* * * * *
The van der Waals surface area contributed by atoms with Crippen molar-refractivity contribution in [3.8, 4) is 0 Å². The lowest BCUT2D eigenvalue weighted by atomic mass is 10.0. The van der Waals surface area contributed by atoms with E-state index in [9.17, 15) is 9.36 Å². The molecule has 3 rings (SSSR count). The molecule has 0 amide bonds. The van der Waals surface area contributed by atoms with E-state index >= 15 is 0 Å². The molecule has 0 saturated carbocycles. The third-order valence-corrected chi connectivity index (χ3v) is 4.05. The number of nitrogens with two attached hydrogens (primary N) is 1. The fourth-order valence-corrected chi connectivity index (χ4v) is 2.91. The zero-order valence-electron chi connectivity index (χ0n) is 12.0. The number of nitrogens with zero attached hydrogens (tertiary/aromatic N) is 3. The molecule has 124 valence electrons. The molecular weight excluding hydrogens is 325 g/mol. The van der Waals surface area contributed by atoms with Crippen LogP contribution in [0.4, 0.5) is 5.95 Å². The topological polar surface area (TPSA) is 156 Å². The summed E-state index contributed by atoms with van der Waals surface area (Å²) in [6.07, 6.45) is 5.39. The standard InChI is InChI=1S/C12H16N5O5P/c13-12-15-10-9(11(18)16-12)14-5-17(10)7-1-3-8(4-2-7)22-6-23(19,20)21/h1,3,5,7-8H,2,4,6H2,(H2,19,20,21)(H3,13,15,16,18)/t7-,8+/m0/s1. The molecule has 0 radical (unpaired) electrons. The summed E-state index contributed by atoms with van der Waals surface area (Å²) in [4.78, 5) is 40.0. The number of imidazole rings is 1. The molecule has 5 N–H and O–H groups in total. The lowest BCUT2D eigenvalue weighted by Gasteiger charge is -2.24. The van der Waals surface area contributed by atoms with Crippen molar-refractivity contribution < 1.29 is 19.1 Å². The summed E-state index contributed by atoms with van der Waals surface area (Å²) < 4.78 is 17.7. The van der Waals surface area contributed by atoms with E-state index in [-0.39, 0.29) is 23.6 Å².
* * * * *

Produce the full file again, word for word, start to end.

The van der Waals surface area contributed by atoms with Crippen molar-refractivity contribution in [3.8, 4) is 0 Å². The lowest BCUT2D eigenvalue weighted by atomic mass is 10.0. The van der Waals surface area contributed by atoms with E-state index in [9.17, 15) is 9.36 Å². The molecule has 3 rings (SSSR count). The molecule has 0 amide bonds. The van der Waals surface area contributed by atoms with E-state index >= 15 is 0 Å². The molecule has 0 saturated carbocycles. The third-order valence-corrected chi connectivity index (χ3v) is 4.05. The number of nitrogens with two attached hydrogens (primary N) is 1. The fourth-order valence-corrected chi connectivity index (χ4v) is 2.91. The zero-order valence-electron chi connectivity index (χ0n) is 12.0. The number of nitrogens with zero attached hydrogens (tertiary/aromatic N) is 3. The molecule has 124 valence electrons. The molecular weight excluding hydrogens is 325 g/mol. The van der Waals surface area contributed by atoms with Crippen LogP contribution in [0.4, 0.5) is 5.95 Å². The topological polar surface area (TPSA) is 156 Å². The summed E-state index contributed by atoms with van der Waals surface area (Å²) in [6.07, 6.45) is 5.39. The standard InChI is InChI=1S/C12H16N5O5P/c13-12-15-10-9(11(18)16-12)14-5-17(10)7-1-3-8(4-2-7)22-6-23(19,20)21/h1,3,5,7-8H,2,4,6H2,(H2,19,20,21)(H3,13,15,16,18)/t7-,8+/m0/s1. The molecule has 0 radical (unpaired) electrons. The summed E-state index contributed by atoms with van der Waals surface area (Å²) in [4.78, 5) is 40.0. The number of imidazole rings is 1. The molecule has 5 N–H and O–H groups in total. The lowest BCUT2D eigenvalue weighted by Gasteiger charge is -2.24. The van der Waals surface area contributed by atoms with Crippen molar-refractivity contribution < 1.29 is 19.1 Å². The summed E-state index contributed by atoms with van der Waals surface area (Å²) < 4.78 is 17.7. The van der Waals surface area contributed by atoms with E-state index in [-0.39, 0.29) is 23.6 Å².